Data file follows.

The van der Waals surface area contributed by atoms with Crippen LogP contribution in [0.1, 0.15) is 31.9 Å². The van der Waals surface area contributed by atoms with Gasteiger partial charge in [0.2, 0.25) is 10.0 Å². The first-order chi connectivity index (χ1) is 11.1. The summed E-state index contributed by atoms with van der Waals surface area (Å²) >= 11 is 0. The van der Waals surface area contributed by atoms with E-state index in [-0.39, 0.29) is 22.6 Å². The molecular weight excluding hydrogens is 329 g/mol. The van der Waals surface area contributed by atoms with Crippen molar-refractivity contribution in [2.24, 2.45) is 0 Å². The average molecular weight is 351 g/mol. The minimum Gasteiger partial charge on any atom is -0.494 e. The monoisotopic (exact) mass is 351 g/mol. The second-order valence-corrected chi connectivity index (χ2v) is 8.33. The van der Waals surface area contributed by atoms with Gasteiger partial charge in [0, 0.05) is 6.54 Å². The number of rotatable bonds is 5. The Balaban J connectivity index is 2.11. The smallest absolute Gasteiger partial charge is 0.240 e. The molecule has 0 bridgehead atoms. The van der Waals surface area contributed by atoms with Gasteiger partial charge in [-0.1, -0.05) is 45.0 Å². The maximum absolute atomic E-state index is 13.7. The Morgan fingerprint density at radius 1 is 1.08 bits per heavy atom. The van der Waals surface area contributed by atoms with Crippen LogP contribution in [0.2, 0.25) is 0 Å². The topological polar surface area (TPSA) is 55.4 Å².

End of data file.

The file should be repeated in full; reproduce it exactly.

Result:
The van der Waals surface area contributed by atoms with Crippen LogP contribution in [0.1, 0.15) is 31.9 Å². The van der Waals surface area contributed by atoms with Gasteiger partial charge in [0.2, 0.25) is 10.0 Å². The first-order chi connectivity index (χ1) is 11.1. The summed E-state index contributed by atoms with van der Waals surface area (Å²) >= 11 is 0. The van der Waals surface area contributed by atoms with E-state index in [-0.39, 0.29) is 22.6 Å². The molecular weight excluding hydrogens is 329 g/mol. The van der Waals surface area contributed by atoms with Crippen molar-refractivity contribution in [2.24, 2.45) is 0 Å². The average molecular weight is 351 g/mol. The minimum Gasteiger partial charge on any atom is -0.494 e. The monoisotopic (exact) mass is 351 g/mol. The second-order valence-corrected chi connectivity index (χ2v) is 8.33. The van der Waals surface area contributed by atoms with Gasteiger partial charge in [0, 0.05) is 6.54 Å². The number of rotatable bonds is 5. The Balaban J connectivity index is 2.11. The smallest absolute Gasteiger partial charge is 0.240 e. The molecule has 0 bridgehead atoms. The van der Waals surface area contributed by atoms with Gasteiger partial charge in [-0.1, -0.05) is 45.0 Å². The maximum absolute atomic E-state index is 13.7. The Morgan fingerprint density at radius 1 is 1.08 bits per heavy atom. The van der Waals surface area contributed by atoms with Crippen LogP contribution in [0.2, 0.25) is 0 Å². The topological polar surface area (TPSA) is 55.4 Å².